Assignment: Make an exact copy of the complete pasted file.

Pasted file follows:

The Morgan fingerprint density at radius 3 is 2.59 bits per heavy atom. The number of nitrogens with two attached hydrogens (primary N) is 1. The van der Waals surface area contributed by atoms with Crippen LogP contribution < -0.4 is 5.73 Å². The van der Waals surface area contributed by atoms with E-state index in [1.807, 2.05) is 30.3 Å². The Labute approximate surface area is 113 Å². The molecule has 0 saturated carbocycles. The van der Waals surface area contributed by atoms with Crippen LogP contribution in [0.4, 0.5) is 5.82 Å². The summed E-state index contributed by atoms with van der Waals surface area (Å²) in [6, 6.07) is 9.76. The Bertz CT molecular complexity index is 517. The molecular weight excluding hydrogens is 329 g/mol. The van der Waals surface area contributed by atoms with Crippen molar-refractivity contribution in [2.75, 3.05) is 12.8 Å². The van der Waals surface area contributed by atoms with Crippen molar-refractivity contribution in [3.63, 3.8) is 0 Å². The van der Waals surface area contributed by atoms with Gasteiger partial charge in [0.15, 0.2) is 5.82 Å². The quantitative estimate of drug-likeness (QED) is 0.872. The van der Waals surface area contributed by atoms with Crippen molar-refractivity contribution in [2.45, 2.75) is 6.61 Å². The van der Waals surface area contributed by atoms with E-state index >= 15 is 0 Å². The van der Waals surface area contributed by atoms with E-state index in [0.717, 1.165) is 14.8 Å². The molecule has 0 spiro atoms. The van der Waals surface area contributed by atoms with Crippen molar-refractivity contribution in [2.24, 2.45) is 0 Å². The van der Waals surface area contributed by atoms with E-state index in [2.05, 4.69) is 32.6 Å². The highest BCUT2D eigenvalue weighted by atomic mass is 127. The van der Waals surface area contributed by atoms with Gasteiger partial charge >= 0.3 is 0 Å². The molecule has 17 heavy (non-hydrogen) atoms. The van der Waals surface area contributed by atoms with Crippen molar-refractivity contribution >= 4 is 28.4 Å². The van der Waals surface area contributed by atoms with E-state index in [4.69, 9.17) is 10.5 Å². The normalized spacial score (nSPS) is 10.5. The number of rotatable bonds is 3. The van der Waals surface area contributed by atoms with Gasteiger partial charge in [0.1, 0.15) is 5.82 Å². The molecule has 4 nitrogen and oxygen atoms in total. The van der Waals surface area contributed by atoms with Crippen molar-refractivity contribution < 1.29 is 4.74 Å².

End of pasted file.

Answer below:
The Morgan fingerprint density at radius 3 is 2.59 bits per heavy atom. The number of nitrogens with two attached hydrogens (primary N) is 1. The van der Waals surface area contributed by atoms with Crippen LogP contribution < -0.4 is 5.73 Å². The van der Waals surface area contributed by atoms with E-state index in [1.807, 2.05) is 30.3 Å². The Labute approximate surface area is 113 Å². The molecule has 0 saturated carbocycles. The van der Waals surface area contributed by atoms with Crippen LogP contribution in [0.4, 0.5) is 5.82 Å². The summed E-state index contributed by atoms with van der Waals surface area (Å²) in [6, 6.07) is 9.76. The Bertz CT molecular complexity index is 517. The molecular weight excluding hydrogens is 329 g/mol. The van der Waals surface area contributed by atoms with Crippen molar-refractivity contribution in [2.75, 3.05) is 12.8 Å². The van der Waals surface area contributed by atoms with Crippen molar-refractivity contribution in [3.63, 3.8) is 0 Å². The van der Waals surface area contributed by atoms with Gasteiger partial charge in [0.15, 0.2) is 5.82 Å². The quantitative estimate of drug-likeness (QED) is 0.872. The van der Waals surface area contributed by atoms with Crippen molar-refractivity contribution in [2.45, 2.75) is 6.61 Å². The van der Waals surface area contributed by atoms with E-state index >= 15 is 0 Å². The van der Waals surface area contributed by atoms with E-state index in [0.717, 1.165) is 14.8 Å². The molecule has 0 spiro atoms. The van der Waals surface area contributed by atoms with Crippen molar-refractivity contribution in [2.24, 2.45) is 0 Å². The van der Waals surface area contributed by atoms with E-state index in [2.05, 4.69) is 32.6 Å². The highest BCUT2D eigenvalue weighted by atomic mass is 127. The van der Waals surface area contributed by atoms with Gasteiger partial charge >= 0.3 is 0 Å². The molecule has 17 heavy (non-hydrogen) atoms. The van der Waals surface area contributed by atoms with Crippen molar-refractivity contribution >= 4 is 28.4 Å². The van der Waals surface area contributed by atoms with E-state index in [4.69, 9.17) is 10.5 Å². The normalized spacial score (nSPS) is 10.5. The number of rotatable bonds is 3. The van der Waals surface area contributed by atoms with Gasteiger partial charge in [0.1, 0.15) is 5.82 Å². The molecule has 4 nitrogen and oxygen atoms in total. The van der Waals surface area contributed by atoms with Crippen molar-refractivity contribution < 1.29 is 4.74 Å².